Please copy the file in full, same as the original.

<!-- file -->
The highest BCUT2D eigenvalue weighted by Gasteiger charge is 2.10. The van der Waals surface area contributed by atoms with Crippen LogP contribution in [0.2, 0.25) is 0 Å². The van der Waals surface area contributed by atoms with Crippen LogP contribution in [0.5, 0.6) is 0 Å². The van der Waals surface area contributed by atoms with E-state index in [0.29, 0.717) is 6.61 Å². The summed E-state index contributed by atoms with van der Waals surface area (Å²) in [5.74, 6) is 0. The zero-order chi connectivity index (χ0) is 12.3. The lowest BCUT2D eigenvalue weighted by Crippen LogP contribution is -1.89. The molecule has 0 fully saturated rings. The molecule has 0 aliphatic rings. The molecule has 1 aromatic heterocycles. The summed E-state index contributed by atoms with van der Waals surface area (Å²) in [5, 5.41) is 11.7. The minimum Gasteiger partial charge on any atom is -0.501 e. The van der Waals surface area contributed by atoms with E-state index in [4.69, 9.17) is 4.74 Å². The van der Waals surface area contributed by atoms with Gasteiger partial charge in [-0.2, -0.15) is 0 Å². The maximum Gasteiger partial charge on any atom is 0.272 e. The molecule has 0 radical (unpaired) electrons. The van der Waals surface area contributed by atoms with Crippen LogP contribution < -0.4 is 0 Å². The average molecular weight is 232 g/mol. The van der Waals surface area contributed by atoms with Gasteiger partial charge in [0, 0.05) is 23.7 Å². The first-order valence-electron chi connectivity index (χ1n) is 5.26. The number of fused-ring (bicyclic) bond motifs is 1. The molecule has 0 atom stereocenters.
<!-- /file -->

The highest BCUT2D eigenvalue weighted by Gasteiger charge is 2.10. The van der Waals surface area contributed by atoms with Crippen LogP contribution in [0.2, 0.25) is 0 Å². The van der Waals surface area contributed by atoms with Crippen LogP contribution in [0.5, 0.6) is 0 Å². The van der Waals surface area contributed by atoms with E-state index in [0.29, 0.717) is 6.61 Å². The summed E-state index contributed by atoms with van der Waals surface area (Å²) in [5.74, 6) is 0. The zero-order chi connectivity index (χ0) is 12.3. The lowest BCUT2D eigenvalue weighted by Crippen LogP contribution is -1.89. The molecule has 0 fully saturated rings. The molecule has 0 aliphatic rings. The molecule has 1 aromatic heterocycles. The summed E-state index contributed by atoms with van der Waals surface area (Å²) in [5, 5.41) is 11.7. The minimum Gasteiger partial charge on any atom is -0.501 e. The van der Waals surface area contributed by atoms with E-state index in [4.69, 9.17) is 4.74 Å². The van der Waals surface area contributed by atoms with Gasteiger partial charge in [-0.2, -0.15) is 0 Å². The maximum Gasteiger partial charge on any atom is 0.272 e. The molecule has 0 radical (unpaired) electrons. The van der Waals surface area contributed by atoms with Crippen LogP contribution < -0.4 is 0 Å². The average molecular weight is 232 g/mol. The van der Waals surface area contributed by atoms with Gasteiger partial charge in [0, 0.05) is 23.7 Å². The first-order valence-electron chi connectivity index (χ1n) is 5.26. The number of fused-ring (bicyclic) bond motifs is 1. The molecule has 0 atom stereocenters.